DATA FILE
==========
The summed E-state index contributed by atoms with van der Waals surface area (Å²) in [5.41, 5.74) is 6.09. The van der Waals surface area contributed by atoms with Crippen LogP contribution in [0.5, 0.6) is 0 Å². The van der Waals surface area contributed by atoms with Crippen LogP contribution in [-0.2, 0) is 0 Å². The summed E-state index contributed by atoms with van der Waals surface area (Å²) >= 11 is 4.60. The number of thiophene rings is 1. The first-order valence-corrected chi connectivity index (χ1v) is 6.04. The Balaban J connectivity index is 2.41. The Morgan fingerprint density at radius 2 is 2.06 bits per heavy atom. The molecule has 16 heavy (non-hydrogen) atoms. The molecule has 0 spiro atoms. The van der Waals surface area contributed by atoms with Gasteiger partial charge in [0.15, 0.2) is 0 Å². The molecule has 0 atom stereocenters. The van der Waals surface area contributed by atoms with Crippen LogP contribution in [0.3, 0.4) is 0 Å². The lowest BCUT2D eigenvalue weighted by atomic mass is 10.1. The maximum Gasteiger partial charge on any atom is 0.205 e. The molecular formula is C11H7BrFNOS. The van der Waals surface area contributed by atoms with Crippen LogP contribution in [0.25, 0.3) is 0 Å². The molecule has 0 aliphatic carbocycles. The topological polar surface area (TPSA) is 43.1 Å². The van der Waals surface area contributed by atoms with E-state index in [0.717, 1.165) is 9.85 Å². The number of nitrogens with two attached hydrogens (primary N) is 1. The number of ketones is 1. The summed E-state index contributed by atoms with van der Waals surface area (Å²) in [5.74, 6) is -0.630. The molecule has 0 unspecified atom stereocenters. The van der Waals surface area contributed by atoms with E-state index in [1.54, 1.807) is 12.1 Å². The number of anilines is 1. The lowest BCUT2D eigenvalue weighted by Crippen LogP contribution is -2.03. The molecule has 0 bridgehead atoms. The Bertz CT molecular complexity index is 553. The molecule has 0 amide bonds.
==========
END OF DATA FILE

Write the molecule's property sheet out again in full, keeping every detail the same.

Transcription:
The summed E-state index contributed by atoms with van der Waals surface area (Å²) in [5.41, 5.74) is 6.09. The van der Waals surface area contributed by atoms with Crippen LogP contribution in [0.5, 0.6) is 0 Å². The van der Waals surface area contributed by atoms with Crippen LogP contribution in [-0.2, 0) is 0 Å². The summed E-state index contributed by atoms with van der Waals surface area (Å²) >= 11 is 4.60. The number of thiophene rings is 1. The first-order valence-corrected chi connectivity index (χ1v) is 6.04. The Balaban J connectivity index is 2.41. The Morgan fingerprint density at radius 2 is 2.06 bits per heavy atom. The molecule has 16 heavy (non-hydrogen) atoms. The molecule has 0 spiro atoms. The van der Waals surface area contributed by atoms with Gasteiger partial charge in [0.15, 0.2) is 0 Å². The molecule has 0 atom stereocenters. The van der Waals surface area contributed by atoms with Crippen LogP contribution in [0.3, 0.4) is 0 Å². The lowest BCUT2D eigenvalue weighted by atomic mass is 10.1. The maximum Gasteiger partial charge on any atom is 0.205 e. The molecular formula is C11H7BrFNOS. The van der Waals surface area contributed by atoms with Crippen LogP contribution in [0.25, 0.3) is 0 Å². The molecule has 0 aliphatic carbocycles. The topological polar surface area (TPSA) is 43.1 Å². The van der Waals surface area contributed by atoms with E-state index in [0.717, 1.165) is 9.85 Å². The number of nitrogens with two attached hydrogens (primary N) is 1. The number of ketones is 1. The summed E-state index contributed by atoms with van der Waals surface area (Å²) in [5.74, 6) is -0.630. The molecule has 0 unspecified atom stereocenters. The van der Waals surface area contributed by atoms with E-state index in [1.54, 1.807) is 12.1 Å². The number of anilines is 1. The lowest BCUT2D eigenvalue weighted by Crippen LogP contribution is -2.03. The molecule has 0 bridgehead atoms. The Bertz CT molecular complexity index is 553. The molecule has 0 amide bonds.